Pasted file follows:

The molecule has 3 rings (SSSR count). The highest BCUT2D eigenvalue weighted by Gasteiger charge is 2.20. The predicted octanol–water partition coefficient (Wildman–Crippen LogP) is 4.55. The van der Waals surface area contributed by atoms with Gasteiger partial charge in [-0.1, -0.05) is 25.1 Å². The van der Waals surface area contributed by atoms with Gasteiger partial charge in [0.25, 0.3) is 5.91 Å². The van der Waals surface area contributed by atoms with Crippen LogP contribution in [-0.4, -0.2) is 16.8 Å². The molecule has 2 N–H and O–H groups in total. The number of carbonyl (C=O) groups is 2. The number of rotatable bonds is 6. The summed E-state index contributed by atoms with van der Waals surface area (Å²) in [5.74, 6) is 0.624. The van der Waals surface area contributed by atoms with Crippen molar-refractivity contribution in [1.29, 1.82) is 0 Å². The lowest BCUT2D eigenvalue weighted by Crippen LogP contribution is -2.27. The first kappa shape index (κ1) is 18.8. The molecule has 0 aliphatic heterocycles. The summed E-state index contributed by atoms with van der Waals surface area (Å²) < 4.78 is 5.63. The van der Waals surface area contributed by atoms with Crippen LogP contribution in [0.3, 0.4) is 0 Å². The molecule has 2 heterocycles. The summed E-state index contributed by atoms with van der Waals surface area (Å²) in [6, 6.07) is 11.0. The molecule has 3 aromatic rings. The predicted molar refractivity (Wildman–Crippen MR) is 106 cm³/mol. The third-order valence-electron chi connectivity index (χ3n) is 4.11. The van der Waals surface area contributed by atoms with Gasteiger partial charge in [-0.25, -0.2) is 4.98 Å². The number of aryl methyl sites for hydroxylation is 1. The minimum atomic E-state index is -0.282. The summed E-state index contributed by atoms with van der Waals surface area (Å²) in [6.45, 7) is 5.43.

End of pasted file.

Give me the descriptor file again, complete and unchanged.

The molecule has 3 rings (SSSR count). The highest BCUT2D eigenvalue weighted by Gasteiger charge is 2.20. The predicted octanol–water partition coefficient (Wildman–Crippen LogP) is 4.55. The van der Waals surface area contributed by atoms with Gasteiger partial charge in [-0.1, -0.05) is 25.1 Å². The van der Waals surface area contributed by atoms with Gasteiger partial charge in [0.25, 0.3) is 5.91 Å². The van der Waals surface area contributed by atoms with Crippen LogP contribution in [-0.4, -0.2) is 16.8 Å². The molecule has 2 N–H and O–H groups in total. The number of carbonyl (C=O) groups is 2. The number of rotatable bonds is 6. The summed E-state index contributed by atoms with van der Waals surface area (Å²) in [5.74, 6) is 0.624. The van der Waals surface area contributed by atoms with Crippen molar-refractivity contribution in [1.29, 1.82) is 0 Å². The lowest BCUT2D eigenvalue weighted by Crippen LogP contribution is -2.27. The first kappa shape index (κ1) is 18.8. The molecule has 0 aliphatic heterocycles. The summed E-state index contributed by atoms with van der Waals surface area (Å²) < 4.78 is 5.63. The van der Waals surface area contributed by atoms with Crippen LogP contribution in [0.3, 0.4) is 0 Å². The molecule has 2 heterocycles. The summed E-state index contributed by atoms with van der Waals surface area (Å²) in [6, 6.07) is 11.0. The molecule has 3 aromatic rings. The predicted molar refractivity (Wildman–Crippen MR) is 106 cm³/mol. The third-order valence-electron chi connectivity index (χ3n) is 4.11. The van der Waals surface area contributed by atoms with Gasteiger partial charge in [-0.25, -0.2) is 4.98 Å². The number of aryl methyl sites for hydroxylation is 1. The minimum atomic E-state index is -0.282. The summed E-state index contributed by atoms with van der Waals surface area (Å²) in [6.45, 7) is 5.43.